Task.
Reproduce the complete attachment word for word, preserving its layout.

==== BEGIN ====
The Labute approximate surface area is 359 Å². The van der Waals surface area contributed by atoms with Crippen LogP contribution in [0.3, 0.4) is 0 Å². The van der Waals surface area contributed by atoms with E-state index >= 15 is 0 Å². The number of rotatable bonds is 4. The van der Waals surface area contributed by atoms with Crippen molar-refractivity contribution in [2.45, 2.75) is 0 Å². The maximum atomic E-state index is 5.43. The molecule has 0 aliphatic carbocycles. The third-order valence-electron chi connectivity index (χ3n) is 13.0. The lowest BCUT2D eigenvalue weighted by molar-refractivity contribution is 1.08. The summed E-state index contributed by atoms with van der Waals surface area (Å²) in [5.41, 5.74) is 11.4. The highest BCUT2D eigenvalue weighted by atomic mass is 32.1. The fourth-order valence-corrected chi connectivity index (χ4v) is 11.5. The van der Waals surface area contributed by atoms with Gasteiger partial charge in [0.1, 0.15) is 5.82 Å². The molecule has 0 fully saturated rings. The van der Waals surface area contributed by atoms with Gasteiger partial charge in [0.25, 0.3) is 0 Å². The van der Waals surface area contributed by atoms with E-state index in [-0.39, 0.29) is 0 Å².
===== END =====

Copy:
The Labute approximate surface area is 359 Å². The van der Waals surface area contributed by atoms with Crippen LogP contribution in [0.3, 0.4) is 0 Å². The van der Waals surface area contributed by atoms with E-state index >= 15 is 0 Å². The number of rotatable bonds is 4. The van der Waals surface area contributed by atoms with Crippen molar-refractivity contribution in [2.45, 2.75) is 0 Å². The maximum atomic E-state index is 5.43. The molecule has 0 aliphatic carbocycles. The third-order valence-electron chi connectivity index (χ3n) is 13.0. The lowest BCUT2D eigenvalue weighted by molar-refractivity contribution is 1.08. The summed E-state index contributed by atoms with van der Waals surface area (Å²) in [5.41, 5.74) is 11.4. The highest BCUT2D eigenvalue weighted by atomic mass is 32.1. The fourth-order valence-corrected chi connectivity index (χ4v) is 11.5. The van der Waals surface area contributed by atoms with Gasteiger partial charge in [0.1, 0.15) is 5.82 Å². The molecule has 0 fully saturated rings. The van der Waals surface area contributed by atoms with Gasteiger partial charge in [0.25, 0.3) is 0 Å². The van der Waals surface area contributed by atoms with E-state index in [-0.39, 0.29) is 0 Å².